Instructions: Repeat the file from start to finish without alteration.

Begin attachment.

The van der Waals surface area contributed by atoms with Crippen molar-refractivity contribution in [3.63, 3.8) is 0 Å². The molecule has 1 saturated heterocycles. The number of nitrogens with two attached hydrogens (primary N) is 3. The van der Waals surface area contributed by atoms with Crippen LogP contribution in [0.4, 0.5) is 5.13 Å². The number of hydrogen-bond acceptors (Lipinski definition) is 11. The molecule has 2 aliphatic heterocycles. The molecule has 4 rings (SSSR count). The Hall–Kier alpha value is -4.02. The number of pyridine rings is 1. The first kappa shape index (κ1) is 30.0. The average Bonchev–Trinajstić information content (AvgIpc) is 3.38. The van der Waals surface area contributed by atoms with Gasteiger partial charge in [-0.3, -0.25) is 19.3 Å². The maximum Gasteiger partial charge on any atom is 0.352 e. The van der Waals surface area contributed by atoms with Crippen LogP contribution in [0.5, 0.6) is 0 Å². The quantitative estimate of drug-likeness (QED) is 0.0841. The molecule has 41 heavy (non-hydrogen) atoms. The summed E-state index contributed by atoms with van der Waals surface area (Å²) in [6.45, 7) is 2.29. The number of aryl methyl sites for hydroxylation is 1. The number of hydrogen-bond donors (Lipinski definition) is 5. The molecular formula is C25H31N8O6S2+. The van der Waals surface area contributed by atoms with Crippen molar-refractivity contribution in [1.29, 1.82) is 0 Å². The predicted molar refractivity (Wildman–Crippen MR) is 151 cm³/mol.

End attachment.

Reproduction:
The van der Waals surface area contributed by atoms with Crippen molar-refractivity contribution in [3.63, 3.8) is 0 Å². The molecule has 1 saturated heterocycles. The number of nitrogens with two attached hydrogens (primary N) is 3. The van der Waals surface area contributed by atoms with Crippen LogP contribution in [0.4, 0.5) is 5.13 Å². The number of hydrogen-bond acceptors (Lipinski definition) is 11. The molecule has 2 aliphatic heterocycles. The molecule has 4 rings (SSSR count). The Hall–Kier alpha value is -4.02. The number of pyridine rings is 1. The first kappa shape index (κ1) is 30.0. The average Bonchev–Trinajstić information content (AvgIpc) is 3.38. The van der Waals surface area contributed by atoms with Gasteiger partial charge in [-0.3, -0.25) is 19.3 Å². The maximum Gasteiger partial charge on any atom is 0.352 e. The van der Waals surface area contributed by atoms with Crippen LogP contribution in [0.5, 0.6) is 0 Å². The quantitative estimate of drug-likeness (QED) is 0.0841. The molecule has 41 heavy (non-hydrogen) atoms. The summed E-state index contributed by atoms with van der Waals surface area (Å²) in [6.45, 7) is 2.29. The number of aryl methyl sites for hydroxylation is 1. The number of hydrogen-bond donors (Lipinski definition) is 5. The molecular formula is C25H31N8O6S2+. The van der Waals surface area contributed by atoms with Crippen molar-refractivity contribution in [1.29, 1.82) is 0 Å². The predicted molar refractivity (Wildman–Crippen MR) is 151 cm³/mol.